The Fresh Loaf

News & Information for Amateur Bakers and Artisan Bread Enthusiasts

yeast cultures

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BvN's picture
BvN

I am a retired engineer, a baker of bread, and brewer of beer. This blurb is narrowly focused on what I have learned about the setting of sponge for the baking of bread (updated 6.May.09).


I have a very large supply of Saccharomyces cerevisia, the species of yeast used for baking. It is a by product of my brewing of ales. I cannot match the expertise and baking skills I have observed on this forum; but, I can contribute in this fairly narrow aspect.


The strain of S cerevisia is of little importance in baking. If it did, nobody would use instant or active dry yeast. Many students can attest, beer from these sources is not good. The bread turns out fine.


Stainless has no practical effect on yeast fermentation. Stainless steel is the rule for the construction of fermentation vats by both brewers and vintners. Yeast acidify their environment only slightly.


Oils and iodine (as in most table salt) are poisonous to yeast.. Small amounts MgSO4 (Epsom) & CaSO4 (Gypsum) cause no problems. Adding salts, is generally, a very bad idea.


Flour is a second rate food for yeast, they have to be starved into eating it (aclimate). Malt extract (malt liquor) is the finest yeast food. For baking, I recommend a dry malt extract - less than $5 / lb; almost a lifetime supply and it stores in anything airtight.


My understanding is that sponges differ from starters in that yeast propagation is not done with flour. Starters, quickly, get contaminated with wild yeast, molds, and bacteria - most commonly lactobaccilus which creates the sour dough effect. Maintaining a pure yeast culture is beyond the scope of this writing (at the moment). Good sanitary practices can maintain cultures for well over a year.


--- How I do it.


The objective of the following method is to impart a rich, full, and complex flavor to the dough without making it sweet. This is done by the maltose and dexidrines from the malt extract. It is more subtle than what occurs with sucrose, glucose, and fructose. The timing and measures are incredibly sloppy. Yeast can be very forgiving, if treated right. Minimize mechanical shock, thermal shock, light, and invadeing microorganisms.


I make as much sponge as possible. I put all off the dough's water requirement into my sponge.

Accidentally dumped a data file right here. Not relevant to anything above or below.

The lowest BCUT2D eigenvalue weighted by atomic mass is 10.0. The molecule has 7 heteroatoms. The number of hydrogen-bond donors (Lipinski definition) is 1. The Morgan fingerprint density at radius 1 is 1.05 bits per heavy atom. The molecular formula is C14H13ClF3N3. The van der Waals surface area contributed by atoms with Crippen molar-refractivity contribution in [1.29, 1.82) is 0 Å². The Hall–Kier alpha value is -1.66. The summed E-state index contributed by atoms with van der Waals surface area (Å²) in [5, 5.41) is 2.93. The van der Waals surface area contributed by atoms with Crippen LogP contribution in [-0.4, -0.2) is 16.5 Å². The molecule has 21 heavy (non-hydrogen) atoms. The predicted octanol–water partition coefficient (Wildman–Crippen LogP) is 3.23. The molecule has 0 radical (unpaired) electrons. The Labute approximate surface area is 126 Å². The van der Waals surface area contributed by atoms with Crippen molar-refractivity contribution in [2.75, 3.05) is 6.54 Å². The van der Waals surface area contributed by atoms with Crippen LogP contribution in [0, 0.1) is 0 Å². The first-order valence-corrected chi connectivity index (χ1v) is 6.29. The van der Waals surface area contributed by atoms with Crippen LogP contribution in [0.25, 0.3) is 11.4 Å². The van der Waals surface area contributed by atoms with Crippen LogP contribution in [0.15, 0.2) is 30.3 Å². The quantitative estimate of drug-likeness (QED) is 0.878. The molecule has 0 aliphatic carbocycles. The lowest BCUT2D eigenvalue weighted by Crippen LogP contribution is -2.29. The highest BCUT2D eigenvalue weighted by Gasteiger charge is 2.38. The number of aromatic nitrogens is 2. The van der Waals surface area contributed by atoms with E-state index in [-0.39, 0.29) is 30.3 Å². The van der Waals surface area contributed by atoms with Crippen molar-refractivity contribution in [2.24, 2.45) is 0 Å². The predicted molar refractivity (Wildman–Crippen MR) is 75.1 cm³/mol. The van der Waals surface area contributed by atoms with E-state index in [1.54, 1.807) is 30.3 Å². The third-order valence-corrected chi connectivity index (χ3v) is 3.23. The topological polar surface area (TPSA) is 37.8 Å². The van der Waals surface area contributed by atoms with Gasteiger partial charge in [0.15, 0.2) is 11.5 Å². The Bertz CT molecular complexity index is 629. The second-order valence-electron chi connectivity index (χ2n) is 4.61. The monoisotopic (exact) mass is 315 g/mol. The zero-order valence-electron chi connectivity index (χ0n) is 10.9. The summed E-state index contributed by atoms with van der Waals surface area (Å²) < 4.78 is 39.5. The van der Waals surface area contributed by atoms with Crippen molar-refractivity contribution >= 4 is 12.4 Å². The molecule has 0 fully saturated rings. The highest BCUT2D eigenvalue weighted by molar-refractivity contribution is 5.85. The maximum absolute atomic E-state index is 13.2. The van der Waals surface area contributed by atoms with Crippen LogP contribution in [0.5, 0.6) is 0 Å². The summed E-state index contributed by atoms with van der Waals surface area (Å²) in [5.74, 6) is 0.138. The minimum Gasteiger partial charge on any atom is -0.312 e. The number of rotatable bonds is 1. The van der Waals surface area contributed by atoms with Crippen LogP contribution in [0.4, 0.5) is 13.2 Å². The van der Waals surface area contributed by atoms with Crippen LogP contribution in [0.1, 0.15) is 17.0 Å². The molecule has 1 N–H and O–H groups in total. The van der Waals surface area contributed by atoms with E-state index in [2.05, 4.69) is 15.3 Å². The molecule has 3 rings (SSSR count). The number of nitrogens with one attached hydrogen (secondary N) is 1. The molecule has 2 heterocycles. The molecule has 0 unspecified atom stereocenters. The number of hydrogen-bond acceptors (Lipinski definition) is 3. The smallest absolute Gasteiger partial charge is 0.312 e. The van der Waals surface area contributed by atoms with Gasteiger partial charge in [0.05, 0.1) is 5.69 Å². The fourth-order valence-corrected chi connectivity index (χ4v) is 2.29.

Step 1 - Sanitize everything. Bleach water once, rinse twice. 1 capfull of bleach to a gallon of water.


Step 2 - Make lots of healthy, happy, well fed, yeast. Combine the water and at least 1 Tbs of malt extract powder for each 6 oz of water into a gallon jug. Temperature should be 75 ~ 85 F. Shake violently for a minute or so, to release the chlorine and to add oxygen (aerate). Decant into a bowl that holds twice the amount of water. I sort of add about 1 Tbs of yeast culture for each cup of water. It doesn't really matter as this is a propogation step, not a fermentation step. Cover and rest for 15 minutes to a couple of hours. The yeast will begin to reproduce very quickly. This is not fermentation, which is an anerobic process. Don't peek - at least not much. The longer this is left, the less maltose will remain and there will be more yeast to feed. You can add more malt extract at any time. The yeast are not as fussy about malt extract feeding schedules as they are about flour feeding schedules.


If using another source of yeast - split the water and follow the package directions. Add the malt powder, etc to the remainder. The source of the S cerevesia (yeast) is completly unimportant.


Step 3 - Make the sponge In a vessel, at least 4 times the amount of water (note: I use a small 2 gallon stainless steel pot with lid). Combine 1 cup of flour for each 12 oz of water - a very thin batter.


Step 4 - Set the sponge. Cover and keep warm 70 - 75 F for at least 6 hours. It can be kept for a couple of days without problems. If all goes well, the sponge will tripple in volume, and it will not separate. A fully set sponge will look uniformly bubbly and be very sticky.

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